Legal research can be a time-consuming and thus expensive part of a legal matter. When one brings a legal matter to an attorney, often the attorney will need to research the relevant law, which can be evolving or changing, and can influence the matter strategy and outcome.
Historically, legal research was conducted using a series of hard copy legal reference books. Traditionally, one would start with the “digests” (a type of annotated index), which would identify case opinions that would then need to be retrieved from the “reporters” (volumes housing case opinions) and read for relevance. Once the relevant cases were identified, they would need to be “shepardized” (another index-like publication) to determine if any additional cases addressed the relevant case since the publication of the reporter. The process was laborious and time-consuming. Several decades ago, the publisher of the digests and reporters computerized these volumes using key terms that allowed the databases to be searched electronically. The results of the searches listed all cases, statutes and other legal publications that included the key term(s). While this cut down on the time and expense of legal research, the process still involved reading many, if not all, of the cases in the search results, which could be numerous.
Now, Daniel Lewis, a recent Stanford Law School graduate, is reportedly developing a program that produces electronic search results in a visual graphic that purportedly identifies related cases by importance. In the May 2014 issue of the ABA Journal, Robert Ambrogi reports on various visual law services in his article, Visual Law Services Are Worth A Thousand Words – And Big Money. One of these such services is Daniel Lewis’ Ravel:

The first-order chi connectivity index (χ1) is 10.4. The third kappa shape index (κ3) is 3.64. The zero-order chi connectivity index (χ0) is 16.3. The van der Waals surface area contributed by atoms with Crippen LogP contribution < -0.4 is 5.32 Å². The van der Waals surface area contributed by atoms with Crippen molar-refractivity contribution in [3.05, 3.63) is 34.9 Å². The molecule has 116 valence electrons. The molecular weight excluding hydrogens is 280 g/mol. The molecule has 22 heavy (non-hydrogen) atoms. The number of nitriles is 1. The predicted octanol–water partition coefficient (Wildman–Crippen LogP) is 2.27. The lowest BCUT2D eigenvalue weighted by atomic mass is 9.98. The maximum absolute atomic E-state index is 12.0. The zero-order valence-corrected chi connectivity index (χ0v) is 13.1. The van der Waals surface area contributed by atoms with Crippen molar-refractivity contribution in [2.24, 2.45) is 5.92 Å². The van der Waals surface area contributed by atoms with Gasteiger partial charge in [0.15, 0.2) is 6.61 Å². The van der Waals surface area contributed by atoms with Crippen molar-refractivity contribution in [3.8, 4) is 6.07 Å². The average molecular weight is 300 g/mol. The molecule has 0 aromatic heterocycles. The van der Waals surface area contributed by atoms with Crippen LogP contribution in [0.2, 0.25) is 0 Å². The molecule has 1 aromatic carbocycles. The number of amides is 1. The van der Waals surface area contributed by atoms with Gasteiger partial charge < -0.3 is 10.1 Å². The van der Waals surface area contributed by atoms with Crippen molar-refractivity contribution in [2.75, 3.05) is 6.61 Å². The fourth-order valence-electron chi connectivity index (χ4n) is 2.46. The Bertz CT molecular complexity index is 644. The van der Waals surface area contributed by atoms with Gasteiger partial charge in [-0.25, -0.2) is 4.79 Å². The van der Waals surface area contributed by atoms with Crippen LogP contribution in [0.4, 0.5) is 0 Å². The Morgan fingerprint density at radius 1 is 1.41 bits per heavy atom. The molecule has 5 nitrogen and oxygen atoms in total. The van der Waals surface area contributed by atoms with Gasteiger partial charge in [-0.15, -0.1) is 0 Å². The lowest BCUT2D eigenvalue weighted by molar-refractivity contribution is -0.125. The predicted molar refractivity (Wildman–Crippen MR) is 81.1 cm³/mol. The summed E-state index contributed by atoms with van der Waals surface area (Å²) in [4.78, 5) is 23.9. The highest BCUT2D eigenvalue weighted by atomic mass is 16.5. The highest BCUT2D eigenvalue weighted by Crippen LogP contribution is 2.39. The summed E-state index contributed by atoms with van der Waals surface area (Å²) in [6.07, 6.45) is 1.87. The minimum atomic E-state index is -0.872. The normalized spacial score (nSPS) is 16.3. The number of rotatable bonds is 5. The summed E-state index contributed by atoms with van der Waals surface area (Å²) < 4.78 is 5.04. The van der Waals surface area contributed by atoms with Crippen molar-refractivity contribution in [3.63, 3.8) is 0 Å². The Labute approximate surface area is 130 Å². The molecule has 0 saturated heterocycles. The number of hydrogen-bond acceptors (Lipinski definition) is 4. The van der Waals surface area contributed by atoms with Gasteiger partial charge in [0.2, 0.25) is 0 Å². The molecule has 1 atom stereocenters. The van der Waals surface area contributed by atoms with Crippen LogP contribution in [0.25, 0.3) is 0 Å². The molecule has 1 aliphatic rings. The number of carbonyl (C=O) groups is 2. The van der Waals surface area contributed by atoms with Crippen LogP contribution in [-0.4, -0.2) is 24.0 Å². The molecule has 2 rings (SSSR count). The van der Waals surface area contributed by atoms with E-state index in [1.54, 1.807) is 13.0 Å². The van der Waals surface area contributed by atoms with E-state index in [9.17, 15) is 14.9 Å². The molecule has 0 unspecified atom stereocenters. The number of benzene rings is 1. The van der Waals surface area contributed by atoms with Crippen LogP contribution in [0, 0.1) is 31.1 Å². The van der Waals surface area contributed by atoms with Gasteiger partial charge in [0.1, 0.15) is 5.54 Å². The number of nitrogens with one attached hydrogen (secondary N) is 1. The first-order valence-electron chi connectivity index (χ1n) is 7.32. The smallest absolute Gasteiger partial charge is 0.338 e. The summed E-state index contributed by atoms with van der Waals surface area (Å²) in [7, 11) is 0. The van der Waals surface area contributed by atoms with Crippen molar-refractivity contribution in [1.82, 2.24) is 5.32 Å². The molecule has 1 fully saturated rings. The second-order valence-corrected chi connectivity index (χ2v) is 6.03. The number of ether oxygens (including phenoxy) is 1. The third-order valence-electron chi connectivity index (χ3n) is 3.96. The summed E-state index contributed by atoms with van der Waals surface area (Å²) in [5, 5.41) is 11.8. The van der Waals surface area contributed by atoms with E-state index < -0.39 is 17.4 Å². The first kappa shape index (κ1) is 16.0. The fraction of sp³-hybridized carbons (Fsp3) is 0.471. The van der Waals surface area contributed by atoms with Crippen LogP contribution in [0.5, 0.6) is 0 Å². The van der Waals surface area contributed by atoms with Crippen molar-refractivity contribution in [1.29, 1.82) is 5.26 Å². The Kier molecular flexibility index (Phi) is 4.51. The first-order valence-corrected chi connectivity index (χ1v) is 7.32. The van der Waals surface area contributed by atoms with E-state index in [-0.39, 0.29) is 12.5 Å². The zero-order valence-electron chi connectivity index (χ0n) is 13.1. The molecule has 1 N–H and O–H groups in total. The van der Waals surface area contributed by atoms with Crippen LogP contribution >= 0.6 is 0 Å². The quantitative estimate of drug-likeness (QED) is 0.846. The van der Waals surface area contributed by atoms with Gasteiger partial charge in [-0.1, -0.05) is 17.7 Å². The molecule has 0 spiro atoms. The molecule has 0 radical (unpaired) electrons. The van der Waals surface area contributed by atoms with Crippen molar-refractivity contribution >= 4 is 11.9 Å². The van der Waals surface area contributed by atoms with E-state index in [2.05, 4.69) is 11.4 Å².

Ravel does not look like traditional legal research platforms. The difference is its visual presentation of search results. Rather than display a stack of text entries, Ravel draws a visual map of the results, showing the relationships among cases and their relative importance to each other.
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Lines radiate out of the circles, connecting each case to others it cites and that cite it. The thickness of the line indicates the depth of treatment. Hover your pointer over a case and its information shows in the right pane. Click it to get a list of every case cited within it. Double-click it to get the full text.
If successful, Ravel (and other re-imagined legal research technologies) would streamline legal research. Hopefully, this will allow for more accurate research results and cost savings for legal consumers.
You’ve got options. The Center for Legal Practice Reform can help you navigate the attorney/client relationship and level the playing field. Call LPR today for a free consultation – (301) 351-7970.